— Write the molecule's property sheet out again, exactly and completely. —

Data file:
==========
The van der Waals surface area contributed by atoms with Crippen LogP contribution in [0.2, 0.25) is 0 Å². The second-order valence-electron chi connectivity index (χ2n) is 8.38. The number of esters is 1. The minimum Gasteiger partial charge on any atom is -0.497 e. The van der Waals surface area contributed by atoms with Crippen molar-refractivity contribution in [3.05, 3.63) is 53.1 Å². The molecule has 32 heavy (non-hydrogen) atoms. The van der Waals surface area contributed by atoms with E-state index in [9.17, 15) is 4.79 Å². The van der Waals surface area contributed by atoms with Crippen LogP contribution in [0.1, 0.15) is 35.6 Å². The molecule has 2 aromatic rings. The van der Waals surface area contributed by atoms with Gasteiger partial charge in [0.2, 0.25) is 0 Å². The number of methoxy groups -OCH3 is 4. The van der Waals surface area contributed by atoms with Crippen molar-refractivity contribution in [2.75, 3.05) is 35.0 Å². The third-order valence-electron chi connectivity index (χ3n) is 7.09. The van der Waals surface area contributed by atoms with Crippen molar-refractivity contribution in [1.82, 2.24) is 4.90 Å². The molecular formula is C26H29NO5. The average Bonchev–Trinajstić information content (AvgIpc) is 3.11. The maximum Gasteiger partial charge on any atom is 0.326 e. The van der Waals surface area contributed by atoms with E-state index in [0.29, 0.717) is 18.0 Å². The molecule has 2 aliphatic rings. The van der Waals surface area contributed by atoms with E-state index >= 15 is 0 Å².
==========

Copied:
The van der Waals surface area contributed by atoms with Crippen LogP contribution in [0.2, 0.25) is 0 Å². The second-order valence-electron chi connectivity index (χ2n) is 8.38. The number of esters is 1. The minimum Gasteiger partial charge on any atom is -0.497 e. The van der Waals surface area contributed by atoms with Crippen molar-refractivity contribution in [3.05, 3.63) is 53.1 Å². The molecule has 32 heavy (non-hydrogen) atoms. The van der Waals surface area contributed by atoms with E-state index in [9.17, 15) is 4.79 Å². The van der Waals surface area contributed by atoms with Crippen LogP contribution in [0.1, 0.15) is 35.6 Å². The molecule has 2 aromatic rings. The van der Waals surface area contributed by atoms with Gasteiger partial charge in [0.2, 0.25) is 0 Å². The number of methoxy groups -OCH3 is 4. The van der Waals surface area contributed by atoms with Crippen molar-refractivity contribution in [2.75, 3.05) is 35.0 Å². The third-order valence-electron chi connectivity index (χ3n) is 7.09. The van der Waals surface area contributed by atoms with Crippen molar-refractivity contribution in [1.82, 2.24) is 4.90 Å². The molecular formula is C26H29NO5. The average Bonchev–Trinajstić information content (AvgIpc) is 3.11. The maximum Gasteiger partial charge on any atom is 0.326 e. The van der Waals surface area contributed by atoms with E-state index in [0.29, 0.717) is 18.0 Å². The molecule has 2 aliphatic rings. The van der Waals surface area contributed by atoms with E-state index >= 15 is 0 Å².